U.S. aircraft carrier patrols South China Sea as Beijing keeps watch

Story highlights

  • Much of the South China Sea is subject to a series of territorial disputes between Asian nations
  • The USS John S. Stennis, USS Chung-Hoon, USS Stockdale, USS Mobile Bay and USNS Rainier have been operating there

(CNN)A U.S. Navy aircraft carrier strike group is operating in the South China Sea, with the Chinese Navy apparently keeping close watch.

The Navy's Seventh Fleet said in a press release Friday that the USS John S. Stennis, a Nimitz-class aircraft carrier, as well as the guided-missile destroyers USS Chung-Hoon and USS Stockdale, the guided-missile cruiser USS Mobile Bay and the supply ship USNS Rainier had been operating in the eastern part of the South China Sea since March 1 after passing through the Luzon Strait between the Philippines and Taiwan.
    Chinese naval ships were "in the vicinity," the U.S. Navy release said.
    Much of the South China Sea is subject to territorial disputes between Asian nations, and tensions have increased as China asserts its claims over disputed areas by building infrastructure, including harbors and airstrips on islands in the sea and upping its military presence. Those areas, however, are in the western and southern portions of the South China Sea.
    Capt. Greg Huffman, Stennis' commanding officer, noted an increase in Chinese activity near the ships in his strike group.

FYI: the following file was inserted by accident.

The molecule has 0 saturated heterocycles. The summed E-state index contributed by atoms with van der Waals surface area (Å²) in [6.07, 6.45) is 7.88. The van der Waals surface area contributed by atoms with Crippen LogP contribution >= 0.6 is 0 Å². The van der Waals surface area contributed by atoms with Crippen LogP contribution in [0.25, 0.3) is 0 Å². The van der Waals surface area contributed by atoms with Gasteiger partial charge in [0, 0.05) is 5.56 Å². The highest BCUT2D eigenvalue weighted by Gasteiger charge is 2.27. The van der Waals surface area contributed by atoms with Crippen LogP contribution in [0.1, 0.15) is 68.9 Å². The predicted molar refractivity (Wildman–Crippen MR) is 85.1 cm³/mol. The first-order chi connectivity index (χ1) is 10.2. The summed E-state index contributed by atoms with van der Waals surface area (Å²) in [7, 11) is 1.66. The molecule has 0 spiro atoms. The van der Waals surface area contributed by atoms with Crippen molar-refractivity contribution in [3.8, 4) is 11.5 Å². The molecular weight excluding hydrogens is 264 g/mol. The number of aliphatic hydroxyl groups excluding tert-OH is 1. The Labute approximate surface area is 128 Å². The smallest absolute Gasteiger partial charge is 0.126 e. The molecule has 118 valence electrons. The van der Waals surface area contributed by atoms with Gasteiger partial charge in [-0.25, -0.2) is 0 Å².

"We have Chinese ships around us that we normally didn't see in my past experience," Huffman said in the Navy release. He last deployed there in 2007.
    Huffman said there had been no problems between the U.S. and Chinese ships.
    "Everything I have heard over bridge-to-bridge channels has been good communications between professional mariners," he was quoted as saying.
    The Navy said the presence of the Stennis group is a routine deployment.
    But the Seventh Fleet release mentions other recent movements "similar" to the current one that have had a broader mission.
    Take the cruise by the guided missile destroyer USS Curtis Wilbur in January, which was described by the U.S. Defense Department as intended to challenge "excessive maritime claims that restrict the rights and freedoms of the United States and others."
    "This operation demonstrates, as President (Barack) Obama and Secretary (Ash) Carter have stated, the United States will fly, sail and operate anywhere international law allows. That is true in the South China Sea, as in other places around the globe," the Pentagon said at the time.
    The Curtis Wilbur, an Arleigh Burke-class guided missile destroyer, sailed within 12 nautical miles of the Triton Island. The island is part of the Paracel Islands, an archipelago claimed by China, Taiwan and Vietnam in the western portion of the South China Sea.
    A spokesman for China's legislature said Friday that it is Washington, not Beijing, that is heating up "militarization" of the South China Sea.
    "Some reports try to blame China for affecting freedom of navigation and undermining the stability of this region," Fu Ying is quoted as saying by China's state-run Xinhua News Agency.
    "Such practice misrepresents the situation. Talking about militarization, if we look at those advanced ships and aircraft going in and out of the South China Sea, aren't most of them from the U.S.?" Fu is quoted as saying by Xinhua, which added, "Fu shared her views as an ordinary Chinese."